Bank’s customers urged to fight for compensation

Lloyds, Trinity Road, Halifax
Lloyds, Trinity Road, Halifax

Lloyds customers who have had their payment protection insurance claims rejected are being urged to fight on for compensation after an undercover investigation into the bank found evidence of failures in processing complaints.

A journalist working for The Times was told that some bank salesmen had faked information on agreements and that complaints handlers should effectively turn a blind eye to the risk of fraud.

The majority of customers would give up chasing a PPI complaint if the bank rejected it the first time around, the reporter was told.

As Lloyds admitted there had been “issues” at an outsourced complaints handling centre, Martin Lewis, founder of website MoneySavingExpert, said customers who have had their PPI compensation claims turned down by the bank should either take their complaint to the free Financial Ombudsman Service (FOS), which resolves disputes between consumers and financial firms, or re-submit their grievance to the bank.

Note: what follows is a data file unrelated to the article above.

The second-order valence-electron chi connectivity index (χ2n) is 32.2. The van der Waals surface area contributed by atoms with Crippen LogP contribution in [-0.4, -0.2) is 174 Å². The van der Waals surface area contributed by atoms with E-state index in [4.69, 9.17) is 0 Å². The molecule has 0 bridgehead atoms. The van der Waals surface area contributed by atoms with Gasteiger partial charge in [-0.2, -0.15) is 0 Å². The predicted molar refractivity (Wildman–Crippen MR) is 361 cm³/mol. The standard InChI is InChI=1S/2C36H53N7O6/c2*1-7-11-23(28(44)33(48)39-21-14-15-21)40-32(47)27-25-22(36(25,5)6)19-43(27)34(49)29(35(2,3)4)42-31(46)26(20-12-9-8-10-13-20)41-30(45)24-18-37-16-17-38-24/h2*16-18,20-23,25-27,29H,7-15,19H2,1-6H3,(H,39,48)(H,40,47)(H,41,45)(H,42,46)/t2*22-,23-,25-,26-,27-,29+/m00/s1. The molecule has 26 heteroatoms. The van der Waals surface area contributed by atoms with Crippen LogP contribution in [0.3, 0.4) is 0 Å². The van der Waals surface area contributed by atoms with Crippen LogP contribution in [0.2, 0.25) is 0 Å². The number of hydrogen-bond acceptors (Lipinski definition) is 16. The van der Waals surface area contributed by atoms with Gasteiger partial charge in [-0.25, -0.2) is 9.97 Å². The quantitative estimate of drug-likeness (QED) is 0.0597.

Mr Lewis said: “If Lloyds have turned you down, you need to fight if you feel you have been mis-sold, certainly ignore a Lloyds rejection.

“A rejection is being rejected by the ombudsman, it is not being rejected by the bank – that is part of the dance.”

Mr Lewis said he had received several tweets from Lloyds customers saying their claims had initially been rejected by the bank and they had later gone on to win compensation.

In one message, a claimant said they had ended up with a payout of more than £4,000.

Yesterday’s disclosures came as the new regulator – the Financial Conduct Authority (FCA) – prepares to release a report on PPI firms’ complaint-handling procedures that is due to be published later this summer.

The FCA said it is aware of the issues raised and it has been working with Lloyds to ensure they are resolved.

The Times’ investigation centred around contractors employed at the group’s largest PPI complaint handling centre at Royal Mint Court in London.

Lloyds Banking Group said that last month it terminated its contract with Deloitte, which operated the complaint handling centre on its behalf.